Me and Earl and the Dying Girl (2015)
In many ways Me and Earl and the Dying Girl feels like the perfect specimen that was programmed and brought to life in some mad scientist Sundance film lab. It’s got a hip point of view, a meta commentary on its plot and the directions it doesn’t take, style to spare with lots of self-aware camera movements, and even Wes Anderson-styled intertitles and colorful visual inserts, including stop-motion animation. It’s about two amateur filmmaking teenagers, Greg (Thomas Mann) and Earl (R.J. Cyler), who befriend Rachel (Olivia Cooke) who happens to have terminal leukemia. The movie has a good heart and it deviates from convention with its storyline, though it has to stop and add narration to point out how it does this, like it demands a pat on the back for not being a “typical cancer weepie.” The big problem is that we’re stuck with the perspective of Greg, who is the least interesting character and just trying to stay invisible. He has a low opinion of himself and his friendship with Rachel will somehow make him a better person. Earl and Rachel are both tragically underwritten but valiantly played by their actors. The annoying aspect is that Greg makes everything about him and so does the movie. The supporting parts are broadly portrayed and fit awkwardly with the larger setting, like Greg’s overenthusiastic teacher, Rachel’s lush of a mother who seems one drink away from committing statutory rape, and Greg’s mom, who forces Greg to hang out with Rachel, even though they were acquaintances at best, because the plot demands it. The script by Jesse Andrews, based upon his YA book, sets up the completed tribute film as an emotional climax that cannot be met, and the abstract movie results prove it. This is a likeable, funny, and entertaining indie with a sense of style and wit. It’s good, but it could have been better. I wish the “Me” had been removed from its title.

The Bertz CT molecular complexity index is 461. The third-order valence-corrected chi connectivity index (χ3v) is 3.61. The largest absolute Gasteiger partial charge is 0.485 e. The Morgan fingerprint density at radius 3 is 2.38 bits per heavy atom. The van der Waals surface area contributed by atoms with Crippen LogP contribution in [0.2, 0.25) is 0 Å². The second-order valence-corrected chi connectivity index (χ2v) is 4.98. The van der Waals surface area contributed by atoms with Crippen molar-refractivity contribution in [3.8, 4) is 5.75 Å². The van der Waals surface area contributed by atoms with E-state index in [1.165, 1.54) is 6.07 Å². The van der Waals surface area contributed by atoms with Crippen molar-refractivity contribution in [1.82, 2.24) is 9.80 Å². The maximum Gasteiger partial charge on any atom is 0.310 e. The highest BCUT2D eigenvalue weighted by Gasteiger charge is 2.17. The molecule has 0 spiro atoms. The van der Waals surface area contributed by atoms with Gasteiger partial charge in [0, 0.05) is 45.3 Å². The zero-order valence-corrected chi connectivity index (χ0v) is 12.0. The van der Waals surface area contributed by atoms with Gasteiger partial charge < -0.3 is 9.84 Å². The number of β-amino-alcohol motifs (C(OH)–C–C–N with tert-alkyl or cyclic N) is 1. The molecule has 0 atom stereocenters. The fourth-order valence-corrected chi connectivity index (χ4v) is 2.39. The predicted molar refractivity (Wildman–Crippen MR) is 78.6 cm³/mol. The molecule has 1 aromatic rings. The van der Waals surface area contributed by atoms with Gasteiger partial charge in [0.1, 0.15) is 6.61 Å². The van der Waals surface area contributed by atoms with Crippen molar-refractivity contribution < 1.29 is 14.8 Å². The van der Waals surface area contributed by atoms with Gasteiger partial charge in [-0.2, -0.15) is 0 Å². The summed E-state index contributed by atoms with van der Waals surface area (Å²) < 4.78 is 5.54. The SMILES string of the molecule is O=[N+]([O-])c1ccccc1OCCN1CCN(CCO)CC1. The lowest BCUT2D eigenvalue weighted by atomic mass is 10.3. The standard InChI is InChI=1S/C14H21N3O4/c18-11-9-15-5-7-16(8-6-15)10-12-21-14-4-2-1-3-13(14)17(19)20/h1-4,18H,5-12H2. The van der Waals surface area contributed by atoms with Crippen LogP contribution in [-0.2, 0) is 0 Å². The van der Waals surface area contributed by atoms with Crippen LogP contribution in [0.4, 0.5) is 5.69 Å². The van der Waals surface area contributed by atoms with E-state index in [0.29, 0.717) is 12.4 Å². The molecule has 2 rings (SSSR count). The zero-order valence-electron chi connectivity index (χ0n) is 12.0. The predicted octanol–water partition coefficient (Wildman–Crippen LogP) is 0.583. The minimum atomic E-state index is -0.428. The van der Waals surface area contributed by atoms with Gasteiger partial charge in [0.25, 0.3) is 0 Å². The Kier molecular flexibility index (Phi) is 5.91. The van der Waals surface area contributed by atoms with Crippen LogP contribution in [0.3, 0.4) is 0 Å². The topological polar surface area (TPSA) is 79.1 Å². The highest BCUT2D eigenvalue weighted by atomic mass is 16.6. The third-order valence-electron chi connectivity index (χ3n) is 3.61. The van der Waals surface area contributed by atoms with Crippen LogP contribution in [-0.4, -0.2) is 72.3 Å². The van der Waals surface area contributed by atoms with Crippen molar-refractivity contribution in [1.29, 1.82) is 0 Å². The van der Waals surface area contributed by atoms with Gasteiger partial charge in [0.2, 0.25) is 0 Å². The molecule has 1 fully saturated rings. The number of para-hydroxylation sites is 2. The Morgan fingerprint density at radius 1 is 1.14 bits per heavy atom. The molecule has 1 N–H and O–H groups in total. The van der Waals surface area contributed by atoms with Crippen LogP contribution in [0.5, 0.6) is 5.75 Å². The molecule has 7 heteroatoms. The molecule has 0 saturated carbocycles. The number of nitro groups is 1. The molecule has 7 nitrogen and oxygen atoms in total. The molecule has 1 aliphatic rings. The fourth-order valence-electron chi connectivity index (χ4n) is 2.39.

Nate’s Grade: B-
Posted on July 31, 2015, in 2015 Movies and tagged alfonso gomez-rejon, book, cancer, comedy, drama, high school, indie, jon bernthal, movies, olivia cooke, quirky, sundance, thomas mann. Bookmark the permalink. Leave a comment.